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forest444

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Member since: Tue Dec 30, 2014, 06:11 PM
Number of posts: 5,902

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New Uruguay leader takes over from pot-friendly farmer.

Tabaré Vázquez was sworn in as President of Uruguay Sunday, returning to office a decade after first leading the left to power and drawing a curtain on folksy farmer José Mujica's colorful rule.

Mujica, a former guerrilla fighter known for legalizing marijuana, gay marriage and abortion, handed the presidential sash back to his predecessor and Broad Front (FA) party colleague, reversing their roles from five years ago in this country that bars presidents from serving consecutive terms.

Vázquez, an oncologist with a more buttoned-down style than the outspoken Mujica, won 53.6% of the vote in a November 30 presidential run-off, reclaiming the office he previously held from 2005 to 2010.

After taking the oath of office before the National Assembly, he called for dialogue on issues facing the country, at a moment when the parties that long dominated Uruguayan politics, the Blancos (Whites) and Colorados (Reds), are reeling from a string of FA victories.

At: http://news.yahoo.com/uruguay-leader-vazquez-takes-over-pot-friendly-farmer-144354178.html

Restructured foreign debt bonds from Argentina quote above their nominal value.

Télam
Published March 1, 2015

President Cristina Fernández de Kirchner hailed the fact that restructured Argentine foreign debt bonds “quote today above their nominal value, despite the attack launched by the vulture funds against the State and the economy of our country, with the support of some domestic sectors of the Argentine political leadership”.

The President made the remark in her lengthy inaugural speech of the 133rd Congressional session. “Our country is the only one that managed to decrease its foreign debt - by 11 percent," she added. Referring to the information, President Cristina Kirchner quoted words of Joseph Cotterill, a Financial Times journalist, who Tweeted last Friday: “Argentina finally made it: Argentina's 2033 restructured bonds are trading above par."

At: http://www.telam.com.ar/english/notas/201503/4425-the-restructured-foreign-debt-bonds-quote-above-their-nominal-value.html

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When Paulie Singer finally descends to Hell, the radio in his cell will run this speech on a continuous loop. He doesn't speak a word of Spanish, true; but he'll have plenty of time to learn. And if he tries to turn it off, a Caesar's bouncer will make sure he won't (http://nypost.com/2014/11/26/paul-singer-looks-to-send-caesars-to-bankruptcy/).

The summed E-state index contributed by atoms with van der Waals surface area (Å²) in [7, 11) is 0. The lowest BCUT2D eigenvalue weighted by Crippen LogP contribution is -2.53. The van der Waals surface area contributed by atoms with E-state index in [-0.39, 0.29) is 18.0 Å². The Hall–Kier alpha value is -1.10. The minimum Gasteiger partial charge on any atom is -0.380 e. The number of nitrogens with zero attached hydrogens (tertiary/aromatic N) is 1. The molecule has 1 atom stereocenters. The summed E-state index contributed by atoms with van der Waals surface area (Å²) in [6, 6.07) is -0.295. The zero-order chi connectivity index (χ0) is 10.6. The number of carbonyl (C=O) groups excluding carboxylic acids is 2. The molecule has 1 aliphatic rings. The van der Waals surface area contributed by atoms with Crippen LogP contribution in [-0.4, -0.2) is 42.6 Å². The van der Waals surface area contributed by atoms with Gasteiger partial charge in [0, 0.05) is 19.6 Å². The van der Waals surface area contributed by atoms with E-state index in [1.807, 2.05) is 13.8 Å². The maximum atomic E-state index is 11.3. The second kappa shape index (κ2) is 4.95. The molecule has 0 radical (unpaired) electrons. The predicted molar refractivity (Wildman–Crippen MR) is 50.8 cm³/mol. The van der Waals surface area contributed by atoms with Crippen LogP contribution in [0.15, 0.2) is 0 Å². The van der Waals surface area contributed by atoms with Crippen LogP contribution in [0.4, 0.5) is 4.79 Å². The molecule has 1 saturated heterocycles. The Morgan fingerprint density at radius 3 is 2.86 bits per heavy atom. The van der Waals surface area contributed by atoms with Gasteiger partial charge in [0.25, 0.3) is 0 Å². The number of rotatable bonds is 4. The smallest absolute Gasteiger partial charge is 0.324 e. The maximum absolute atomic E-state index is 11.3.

Argentine Gov't moves to nationalize railways

Source: Buenos Aires Herald

President Cristina Fernández de Kirchner announced that the Executive Power will sponsor a bill to nationalize the country’s railways during her speech at the opening of the 133th congressional period.

“I would like to tell all lawmakers that I will deliver a bill for the State to recover the management of Argentina’s railways,” Ms. Kirchner said. “I am not moved by a nationalization zeal. It is simply about improving efficiency.” “We will save additional 415 million pesos ($48 million),” she vowed.

Read more: http://www.buenosairesherald.com/article/183239/govt-moves-to-nationalize-railways



Argentina's railways - at 21,000 mi the most extensive in Latin America - were privatized by way of operating concessions 20 years ago. While most freight lines were kept running, all but 6,000 mi or so of commuter rail services were discontinued.

They were privatized gratis because the rationale at the time (heartily endorsed by the IMF and AEI types) was that privatizations would free the state from the rail system's $1-2 million in daily losses - but by 2011 "privatized" rail required $4 million in daily subsidies, with no improvement in quality and 100,000 laid off employees to boot. Numerous lines were already renationalized (i.e. the concessions rescinded) in 2013, and services in these lines have improved dramatically. This announcement just finishes a job long overdue.
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